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# s6 - Stat 5102 Lecture Slides Deck 6 Charles J Geyer School...

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Stat 5102 Lecture Slides Deck 6 Charles J. Geyer School of Statistics University of Minnesota 1

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The Gauss-Markov Theorem Suppose we do not want to assume the response vector is normal (conditionally given covariates that are random). What then? One justification for still using least squares estimators (LSE), no longer MLE when normality is not assumed, is the following. Theorem (Gauss-Markov). Suppose Y has mean vector μ and variance matrix σ 2 I , and suppose μ = M β , where M has full rank. Then the LSE ˆ β = ( M T M ) - 1 M T Y is the best linear unbiased estimator (BLUE) of β , where “best” means var( a T ˆ β ) var( a T ˜ β ) , for all a R p where ˜ β is any other linear and unbiased estimator. 2
The Gauss-Markov Theorem (cont.) We do not assume normality. We do assume the same first and second moments of Y as in the linear model. We get the conclusion that the LSE are BLUE, rather than MLE. They can’t be MLE because we don’t have a statistical model, having specified only moments, not distributions, so there is no likelihood. By the definition of “best” all linear functions of ˆ β are also BLUE. This includes ˆ μ = M ˆ β and ˆ μ new = M new ˆ β . 3

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The Gauss-Markov Theorem (cont.) Proof of Gauss-Markov Theorem. The condition that ˜ β be linear and unbiased is ˜ β = AY for some matrix A satisfying E ( ˜ β ) = A μ = AM β = β for all β . Hence, if AM is full rank, then AM = I . It simplifies the proof if we define B = A - ( M T M ) - 1 M T so ˜ β = ˆ β + BY and BM = 0. 4
The Gauss-Markov Theorem (cont.) For any vector a var( a T ˜ β ) = var( a T ˆ β ) + var( a T BY ) + 2 cov( a T ˆ β , a T BY ) If the covariance here is zero, that proves the theorem. Hence it only remains to prove that. cov( a T ˆ β , a T BY ) = a T ( M T M ) - 1 M T var( Y ) B T a = σ 2 a T ( M T M ) - 1 M T B T a is zero because BM = 0 hence M T B T = 0. And that finishes the proof of the theorem. 5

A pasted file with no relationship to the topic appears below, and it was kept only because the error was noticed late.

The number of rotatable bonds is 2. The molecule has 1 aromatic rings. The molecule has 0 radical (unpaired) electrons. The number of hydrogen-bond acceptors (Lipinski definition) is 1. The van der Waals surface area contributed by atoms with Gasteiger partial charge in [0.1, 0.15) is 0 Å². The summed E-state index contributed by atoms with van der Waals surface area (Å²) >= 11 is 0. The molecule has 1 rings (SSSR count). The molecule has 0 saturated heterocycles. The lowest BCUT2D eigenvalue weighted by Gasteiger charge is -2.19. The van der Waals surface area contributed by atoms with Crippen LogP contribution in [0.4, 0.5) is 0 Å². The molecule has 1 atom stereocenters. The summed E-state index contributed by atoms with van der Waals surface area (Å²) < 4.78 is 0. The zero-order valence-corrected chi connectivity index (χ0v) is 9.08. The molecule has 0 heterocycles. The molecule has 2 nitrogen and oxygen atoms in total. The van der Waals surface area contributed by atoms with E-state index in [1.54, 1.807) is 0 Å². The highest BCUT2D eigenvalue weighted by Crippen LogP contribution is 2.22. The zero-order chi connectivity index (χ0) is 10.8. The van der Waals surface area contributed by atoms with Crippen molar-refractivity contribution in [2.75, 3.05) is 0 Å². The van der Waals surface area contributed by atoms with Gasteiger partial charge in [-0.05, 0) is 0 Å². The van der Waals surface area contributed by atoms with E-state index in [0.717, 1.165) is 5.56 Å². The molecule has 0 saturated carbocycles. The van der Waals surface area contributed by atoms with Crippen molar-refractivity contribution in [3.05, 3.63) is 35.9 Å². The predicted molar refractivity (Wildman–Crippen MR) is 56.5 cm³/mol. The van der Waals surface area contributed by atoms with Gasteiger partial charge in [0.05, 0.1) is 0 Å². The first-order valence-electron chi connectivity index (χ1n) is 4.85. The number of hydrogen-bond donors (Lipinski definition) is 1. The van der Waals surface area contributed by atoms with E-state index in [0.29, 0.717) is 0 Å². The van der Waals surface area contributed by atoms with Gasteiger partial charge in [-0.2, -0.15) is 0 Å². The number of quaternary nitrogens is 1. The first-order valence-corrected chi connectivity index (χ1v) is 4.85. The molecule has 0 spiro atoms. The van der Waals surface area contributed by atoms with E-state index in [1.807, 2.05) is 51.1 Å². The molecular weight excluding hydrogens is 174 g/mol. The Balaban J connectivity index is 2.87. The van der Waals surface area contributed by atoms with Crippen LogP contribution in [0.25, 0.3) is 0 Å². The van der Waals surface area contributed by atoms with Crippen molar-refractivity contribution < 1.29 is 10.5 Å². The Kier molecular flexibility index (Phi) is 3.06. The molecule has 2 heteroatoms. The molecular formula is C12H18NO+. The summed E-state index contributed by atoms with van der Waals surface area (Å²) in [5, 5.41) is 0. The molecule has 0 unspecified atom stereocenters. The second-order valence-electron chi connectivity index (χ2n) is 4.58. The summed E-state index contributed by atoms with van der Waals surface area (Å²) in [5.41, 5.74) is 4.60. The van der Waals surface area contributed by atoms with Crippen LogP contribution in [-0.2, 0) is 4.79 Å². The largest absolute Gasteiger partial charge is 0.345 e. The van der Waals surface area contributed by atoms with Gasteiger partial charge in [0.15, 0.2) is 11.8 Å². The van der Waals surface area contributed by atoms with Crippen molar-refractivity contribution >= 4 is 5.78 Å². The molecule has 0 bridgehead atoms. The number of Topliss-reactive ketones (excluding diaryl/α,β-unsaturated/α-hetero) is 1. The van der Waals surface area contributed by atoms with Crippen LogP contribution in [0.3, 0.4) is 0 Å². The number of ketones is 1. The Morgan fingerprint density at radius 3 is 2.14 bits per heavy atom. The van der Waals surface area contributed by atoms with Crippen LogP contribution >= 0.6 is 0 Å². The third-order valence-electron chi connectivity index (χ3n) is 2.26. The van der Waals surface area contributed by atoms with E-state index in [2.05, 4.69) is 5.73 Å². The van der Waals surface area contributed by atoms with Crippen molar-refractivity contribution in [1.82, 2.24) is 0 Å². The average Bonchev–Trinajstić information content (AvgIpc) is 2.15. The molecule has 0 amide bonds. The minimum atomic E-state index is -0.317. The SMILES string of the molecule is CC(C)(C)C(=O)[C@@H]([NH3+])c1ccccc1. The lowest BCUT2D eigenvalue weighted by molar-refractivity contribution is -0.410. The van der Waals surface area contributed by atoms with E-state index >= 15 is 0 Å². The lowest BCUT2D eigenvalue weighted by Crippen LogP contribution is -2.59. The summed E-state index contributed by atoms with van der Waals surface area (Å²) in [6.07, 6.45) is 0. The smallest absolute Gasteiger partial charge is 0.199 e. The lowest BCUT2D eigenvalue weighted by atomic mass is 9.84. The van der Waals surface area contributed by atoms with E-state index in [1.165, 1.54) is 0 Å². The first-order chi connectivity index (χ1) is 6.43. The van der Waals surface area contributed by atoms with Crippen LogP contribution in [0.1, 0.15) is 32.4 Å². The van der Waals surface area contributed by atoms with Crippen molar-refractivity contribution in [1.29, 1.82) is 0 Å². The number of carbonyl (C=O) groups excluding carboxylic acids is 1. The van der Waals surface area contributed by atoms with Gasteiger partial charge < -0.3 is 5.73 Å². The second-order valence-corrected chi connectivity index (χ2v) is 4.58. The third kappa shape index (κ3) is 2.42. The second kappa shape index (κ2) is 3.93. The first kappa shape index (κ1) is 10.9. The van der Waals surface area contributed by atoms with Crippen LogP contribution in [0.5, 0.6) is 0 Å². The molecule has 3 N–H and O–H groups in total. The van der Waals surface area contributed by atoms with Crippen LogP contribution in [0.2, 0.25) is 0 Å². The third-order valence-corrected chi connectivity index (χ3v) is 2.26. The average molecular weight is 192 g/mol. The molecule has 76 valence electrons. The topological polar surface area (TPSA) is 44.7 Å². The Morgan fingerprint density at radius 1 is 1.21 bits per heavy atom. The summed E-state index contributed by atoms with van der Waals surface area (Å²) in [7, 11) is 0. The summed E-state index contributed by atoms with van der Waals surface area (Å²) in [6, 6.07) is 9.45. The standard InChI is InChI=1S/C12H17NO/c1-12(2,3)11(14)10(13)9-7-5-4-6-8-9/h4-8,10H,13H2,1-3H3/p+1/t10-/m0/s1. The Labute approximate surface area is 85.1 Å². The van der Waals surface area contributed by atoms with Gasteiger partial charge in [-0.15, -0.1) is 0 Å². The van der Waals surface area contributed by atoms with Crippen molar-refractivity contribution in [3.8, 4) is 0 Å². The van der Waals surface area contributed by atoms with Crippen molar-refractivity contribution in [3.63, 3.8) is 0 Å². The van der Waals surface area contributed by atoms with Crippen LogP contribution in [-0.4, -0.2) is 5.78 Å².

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The Gauss-Markov Theorem (cont.) Criticism of the theorem. The conclusion that LSE are BLUE can seem to say more than it actually says. It doesn’t say the LSE are the best estimators. It only says they are best among linear and unbiased estimates. Presumably there are better esti- mators that are either biased or nonlinear. Otherwise a stronger theorem could be proved. The Gauss-Markov theorem drops the assumption of exact nor- mality, but it keeps the assumption that the mean specification μ = M β is correct. When this assumption is false, the LSE are not unbiased. More on this later. Not specifying a model, the assumptions of the Gauss-Markov theorem do not lead to confidence intervals or hypothesis tests. 6
Bernoulli Response Suppose the data vector Y has independent Bernoulli compo- nents. The assumption μ = M β now seems absurd, because E ( Y i ) = Pr( Y i = 1) is between zero and one, and linear functions are not constrained this way. Moreover var( Y i ) = Pr( Y i = 1) Pr( Y i = 0) so we cannot have constant variance var( Y ) = σ 2 I .

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